Let me set my scene for you.
It is 11:46 p.m.on a cold Saturday night. I am in my attic room, keeping warm in my bed.Envelopes, books, CDs and AP psychology notes are strewn beside me, and clothesdot my floor.
I cannot see my windows, but I know they are there. I'velooked out them so many times I've memorized the view: a well-kept lawn in theforeground with a snow fence expecting winter, beyond that a two-lane highwaylight gray from many winters of salt, beyond that a hayfield, a dairy farm, asilo, a hill, another hill, a mountain chain. The Adirondack Mountains. Past thatI can see Lake Champlain, a plateau, Canada. A game of pick-up hockey is formingjust outside Montreal. The goalie is late, and players shoot at an empty netwhile waiting for his tired red pick-up truck.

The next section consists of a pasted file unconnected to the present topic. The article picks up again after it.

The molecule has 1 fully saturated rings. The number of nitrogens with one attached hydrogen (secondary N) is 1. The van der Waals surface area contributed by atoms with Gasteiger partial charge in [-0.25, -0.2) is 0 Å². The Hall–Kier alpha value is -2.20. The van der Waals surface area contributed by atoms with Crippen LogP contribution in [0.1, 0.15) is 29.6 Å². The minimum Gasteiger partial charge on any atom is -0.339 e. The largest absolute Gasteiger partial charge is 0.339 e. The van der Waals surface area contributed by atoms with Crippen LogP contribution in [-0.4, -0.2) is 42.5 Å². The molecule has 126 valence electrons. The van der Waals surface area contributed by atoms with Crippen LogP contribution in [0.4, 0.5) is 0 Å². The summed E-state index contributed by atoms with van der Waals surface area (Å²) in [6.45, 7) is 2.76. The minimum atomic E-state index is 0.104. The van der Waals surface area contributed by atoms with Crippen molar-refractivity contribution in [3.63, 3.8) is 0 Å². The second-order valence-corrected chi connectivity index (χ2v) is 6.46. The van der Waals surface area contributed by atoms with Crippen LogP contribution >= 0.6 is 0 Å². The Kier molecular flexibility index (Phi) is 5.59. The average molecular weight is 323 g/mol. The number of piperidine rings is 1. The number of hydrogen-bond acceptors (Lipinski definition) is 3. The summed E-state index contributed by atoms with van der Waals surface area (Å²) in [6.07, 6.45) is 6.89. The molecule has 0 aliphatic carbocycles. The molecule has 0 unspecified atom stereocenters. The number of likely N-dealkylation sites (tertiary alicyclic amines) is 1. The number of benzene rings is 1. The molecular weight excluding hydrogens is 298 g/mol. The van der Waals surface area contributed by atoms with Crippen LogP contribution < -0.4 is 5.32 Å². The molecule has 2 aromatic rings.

My radio is playing,alternative songs spilling out like a hard-to-keep secret. My mom, who long agothought all daughters fall asleep before midnight, asks me to turn the volumedown. I do, and switch to a jazz station. Miles Davis' sweet melodic horn begs meto slow dance. When I close my eyes I see my dancing partner - a dashingblack-haired boy I once knew. He's a good James Bond, wearing a black tux and afancy wristwatch, and he dances just as well. When he dips me, I smile. Theceiling is peppered with glowing stars.
As we leave the dance hall, I lookup at the brilliantly clear December sky. The moon is shining brightly, and Iimagine myself skipping on its surface, collecting rocks for NASA to analyze backon Earth. Kneeling to finger the dusty surface with my clumsy spacesuit glove, asong floats to me:
Well, I'd like to visit the moon
On a rocketshiphigh in the air
Yes, I'd like to visit the moon,
But I don't thinkI'd like to live there.
Though I'd like to look down at theEarth from above
I would miss all the places and people Ilove
So, although I may go, I'll be coming home soon...
Davis ends his song with a mournful vibrato. I walk over to my radioand turn the music off. Returning to my bed, I fluff my pillow,straighten my sheets and crawl under my flannel comforter.
I turnoff my light.
This piece has been published in Teen Ink’s monthly print magazine.